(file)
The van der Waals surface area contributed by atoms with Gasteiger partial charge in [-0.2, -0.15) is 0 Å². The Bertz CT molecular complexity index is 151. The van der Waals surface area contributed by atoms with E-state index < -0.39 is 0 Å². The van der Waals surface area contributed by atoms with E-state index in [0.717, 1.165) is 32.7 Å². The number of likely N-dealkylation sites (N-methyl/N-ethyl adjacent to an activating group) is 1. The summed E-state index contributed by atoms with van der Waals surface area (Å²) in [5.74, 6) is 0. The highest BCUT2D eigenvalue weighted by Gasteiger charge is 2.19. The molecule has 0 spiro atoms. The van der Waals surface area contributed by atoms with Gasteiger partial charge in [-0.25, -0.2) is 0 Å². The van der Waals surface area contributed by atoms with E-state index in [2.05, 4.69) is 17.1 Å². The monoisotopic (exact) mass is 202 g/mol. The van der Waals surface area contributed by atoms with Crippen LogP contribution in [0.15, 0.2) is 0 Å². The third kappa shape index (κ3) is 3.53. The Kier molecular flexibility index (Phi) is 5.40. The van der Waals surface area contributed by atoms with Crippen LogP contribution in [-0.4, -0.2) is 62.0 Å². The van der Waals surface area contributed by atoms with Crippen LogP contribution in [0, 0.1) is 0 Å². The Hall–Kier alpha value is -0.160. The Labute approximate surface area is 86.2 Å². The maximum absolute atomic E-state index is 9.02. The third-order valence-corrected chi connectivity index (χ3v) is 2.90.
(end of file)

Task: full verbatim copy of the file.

The van der Waals surface area contributed by atoms with Gasteiger partial charge in [-0.2, -0.15) is 0 Å². The Bertz CT molecular complexity index is 151. The van der Waals surface area contributed by atoms with E-state index < -0.39 is 0 Å². The van der Waals surface area contributed by atoms with E-state index in [0.717, 1.165) is 32.7 Å². The number of likely N-dealkylation sites (N-methyl/N-ethyl adjacent to an activating group) is 1. The summed E-state index contributed by atoms with van der Waals surface area (Å²) in [5.74, 6) is 0. The highest BCUT2D eigenvalue weighted by Gasteiger charge is 2.19. The molecule has 0 spiro atoms. The van der Waals surface area contributed by atoms with Gasteiger partial charge in [-0.25, -0.2) is 0 Å². The van der Waals surface area contributed by atoms with E-state index in [2.05, 4.69) is 17.1 Å². The monoisotopic (exact) mass is 202 g/mol. The van der Waals surface area contributed by atoms with Crippen LogP contribution in [0.15, 0.2) is 0 Å². The third kappa shape index (κ3) is 3.53. The Kier molecular flexibility index (Phi) is 5.40. The van der Waals surface area contributed by atoms with Crippen LogP contribution in [-0.4, -0.2) is 62.0 Å². The van der Waals surface area contributed by atoms with Crippen LogP contribution in [0, 0.1) is 0 Å². The Hall–Kier alpha value is -0.160. The Labute approximate surface area is 86.2 Å². The maximum absolute atomic E-state index is 9.02. The third-order valence-corrected chi connectivity index (χ3v) is 2.90.